MANILA - Retired Supreme Court Senior Associate Justice Antonio Carpio said Wednesday there could be hope in the maritime disputes in the South China Sea, with China reportedly stating that it would not stop exploration activities in Reed Bank.
Speaking in the online Pilipinas Conference organized by the Stratbase ADR Institute, Carpio said he sees the maritime dispute being resolved peacefully “to the satisfaction of all disputant states” if Beijing pursues and sticks to a similar memorandum of agreement and terms of reference it signed with Manila, describing it as a “soft admission” by China of the Philippines’ exclusive economic zone (EEZ) in the West Philippine Sea.
The West Philippine Sea is the country's EEZ in the South China Sea, which China claims in near entirety.
“While China in the past has refused to abide by the arbitral ruling, recent developments indicate that there may be light at the end of the tunnel,” Carpio said.
The Philippines and China in 2018 signed a memorandum of understanding (MOU) to cooperate in exploring oil and gas reserves in the West Philippine Sea under the Philippine service contract system, followed by the signing of the Terms of Reference (TOR) in August 2019.
Carpio said a third and final agreement, a commercial one, should have been signed last March 2020 in Manila between Chinese state-owned China National Offshore Oil Corporation (CNOOC) and Forum Energy, holder of service contract 72 from the Philippine government to extract gas in the Reed Bank in the West Philippine Sea.
“That commercial agreement would have been vetted by Philippine and Chinese officials. Unfortunately, the COVID-19 pandemic aborted the meeting in Manila and no new meeting has been scheduled to date,” he said.
The Philippines has lifted a moratorium on exploration activities in the Reed Bank.
“The Chinese response has been very encouraging. China stated that it would not stop the exploration activities of the Philippines in Reed Bank because China and the Philippines have arrived at a consensus on the matter, referring to the MOU and TOR. This is very unlike the Chinese reaction to Vietnamese and Malaysian exploration activities in the latter’s EEZ in the South China Sea,” Carpio said.
“The MOU and TOR arrangement will satisfy the objective of the Philippines to preserve its sovereign rights in the EEZ in the West Philippine Sea while allowing China through its state-owned enterprise CNOOC and CNOOC’s partners to get 40 percent of the net proceeds of the gas in Reed Bank. It will be a fair and just arrangement satisfying China’s objective of a win-win solution in the South China Sea dispute.”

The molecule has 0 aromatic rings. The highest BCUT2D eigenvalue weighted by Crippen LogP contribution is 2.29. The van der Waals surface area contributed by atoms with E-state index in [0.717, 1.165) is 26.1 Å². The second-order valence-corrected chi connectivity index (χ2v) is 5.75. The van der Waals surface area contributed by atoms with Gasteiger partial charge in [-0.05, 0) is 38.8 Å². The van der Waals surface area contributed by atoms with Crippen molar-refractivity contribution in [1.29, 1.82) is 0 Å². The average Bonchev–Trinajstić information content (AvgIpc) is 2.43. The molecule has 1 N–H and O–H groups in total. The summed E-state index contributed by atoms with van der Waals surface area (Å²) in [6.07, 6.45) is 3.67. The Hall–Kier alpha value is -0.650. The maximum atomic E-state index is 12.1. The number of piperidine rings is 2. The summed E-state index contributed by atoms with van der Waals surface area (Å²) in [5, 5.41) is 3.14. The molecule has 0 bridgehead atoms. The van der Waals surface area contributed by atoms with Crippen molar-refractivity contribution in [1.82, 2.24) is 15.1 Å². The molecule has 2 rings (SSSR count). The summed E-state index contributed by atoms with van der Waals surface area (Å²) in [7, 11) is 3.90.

He said the same MOU and TOR would expectedly be offered to other claimant states Malaysia, Vietnam, Brunei and Indonesia.
“If China pursues and sticks to the MOU and TOR arrangement, the maritime dispute in the entire South China Sea will be settled peacefully to the satisfaction of all disputant states,” he said.
Defense Secretary Delfin Lorenzana, in his keynote address, stressed the importance of ASEAN members uniting to exert influence in issues on the South China Sea. He said the “fear of miscalculation” remains with the US and China asserting themselves in the region.
“While the US and China continue to assert that their actions are defensive, the fear of miscalculation is ever present like the near collision of 2 frigates belonging to the US and China 2 years ago. The recent decision of the Chinese government to arm its coast guard and patrolling vessels in the South China Sea has upped the ante even more. And if ever a shooting war happens, Philippines which is right smack in the middle of the conflict will be involved whether she likes it or not,” Lorenzana said.
“The ASEAN could exert considerable influence in the issues of the South China sea if only it could act as one. But this is not possible at the moment due to the conflicting interest. The 10 ASEAN nations could not even agree to a common communiqué several years ago. Complicating the matter is China’s preference for bilateral dialogue as against multilateral one,” he added.
Meantime, US-based company Simularity, using geospatial AI technology, flagged “suspicious activity” of a Chinese cargo ship from Padang and Polambato in the waters of Luzon in October and November, and the “suspicious activity” of a Chinese bulk carrier 7.726 nautical miles from Dinaran Island in February 2020.
Vietnam, Malaysia and Taiwan also have competing claims in the South China Sea, through which international trade worth trillions of dollars passes every year.
The 2016 ruling by the Hague-based Permanent Court of Arbitration invalidated Beijing’s 9-dash line claim, its basis for laying ownership to more than 80 percent of the South China Sea.